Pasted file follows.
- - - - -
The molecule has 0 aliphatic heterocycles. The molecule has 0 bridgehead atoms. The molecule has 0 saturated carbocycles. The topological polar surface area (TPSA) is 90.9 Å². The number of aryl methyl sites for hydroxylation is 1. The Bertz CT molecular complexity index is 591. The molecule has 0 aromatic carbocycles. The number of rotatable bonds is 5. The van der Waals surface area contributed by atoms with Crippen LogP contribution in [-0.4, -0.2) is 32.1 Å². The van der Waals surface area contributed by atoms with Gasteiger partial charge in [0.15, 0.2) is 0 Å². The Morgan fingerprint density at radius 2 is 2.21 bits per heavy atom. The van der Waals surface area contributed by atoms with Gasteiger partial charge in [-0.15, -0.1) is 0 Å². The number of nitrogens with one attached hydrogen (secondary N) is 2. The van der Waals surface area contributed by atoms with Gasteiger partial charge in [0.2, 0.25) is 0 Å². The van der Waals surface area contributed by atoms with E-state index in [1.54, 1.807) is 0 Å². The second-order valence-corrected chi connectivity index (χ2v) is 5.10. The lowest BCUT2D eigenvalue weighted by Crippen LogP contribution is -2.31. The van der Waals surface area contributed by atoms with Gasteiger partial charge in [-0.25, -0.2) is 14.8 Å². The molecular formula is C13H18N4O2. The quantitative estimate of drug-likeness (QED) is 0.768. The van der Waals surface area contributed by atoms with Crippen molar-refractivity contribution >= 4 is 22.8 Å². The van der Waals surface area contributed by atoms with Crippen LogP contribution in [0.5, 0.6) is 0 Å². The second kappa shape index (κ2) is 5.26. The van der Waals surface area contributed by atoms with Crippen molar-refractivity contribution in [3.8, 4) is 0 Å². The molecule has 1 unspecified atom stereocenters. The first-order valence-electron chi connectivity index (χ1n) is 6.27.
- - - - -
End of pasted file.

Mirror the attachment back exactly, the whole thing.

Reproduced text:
The molecule has 0 aliphatic heterocycles. The molecule has 0 bridgehead atoms. The molecule has 0 saturated carbocycles. The topological polar surface area (TPSA) is 90.9 Å². The number of aryl methyl sites for hydroxylation is 1. The Bertz CT molecular complexity index is 591. The molecule has 0 aromatic carbocycles. The number of rotatable bonds is 5. The van der Waals surface area contributed by atoms with Crippen LogP contribution in [-0.4, -0.2) is 32.1 Å². The van der Waals surface area contributed by atoms with Gasteiger partial charge in [0.15, 0.2) is 0 Å². The Morgan fingerprint density at radius 2 is 2.21 bits per heavy atom. The van der Waals surface area contributed by atoms with Gasteiger partial charge in [-0.15, -0.1) is 0 Å². The number of nitrogens with one attached hydrogen (secondary N) is 2. The van der Waals surface area contributed by atoms with Gasteiger partial charge in [0.2, 0.25) is 0 Å². The van der Waals surface area contributed by atoms with E-state index in [1.54, 1.807) is 0 Å². The second-order valence-corrected chi connectivity index (χ2v) is 5.10. The lowest BCUT2D eigenvalue weighted by Crippen LogP contribution is -2.31. The van der Waals surface area contributed by atoms with Gasteiger partial charge in [-0.25, -0.2) is 14.8 Å². The molecular formula is C13H18N4O2. The quantitative estimate of drug-likeness (QED) is 0.768. The van der Waals surface area contributed by atoms with Crippen molar-refractivity contribution >= 4 is 22.8 Å². The van der Waals surface area contributed by atoms with Crippen LogP contribution in [0.5, 0.6) is 0 Å². The second kappa shape index (κ2) is 5.26. The van der Waals surface area contributed by atoms with Crippen molar-refractivity contribution in [3.8, 4) is 0 Å². The molecule has 1 unspecified atom stereocenters. The first-order valence-electron chi connectivity index (χ1n) is 6.27.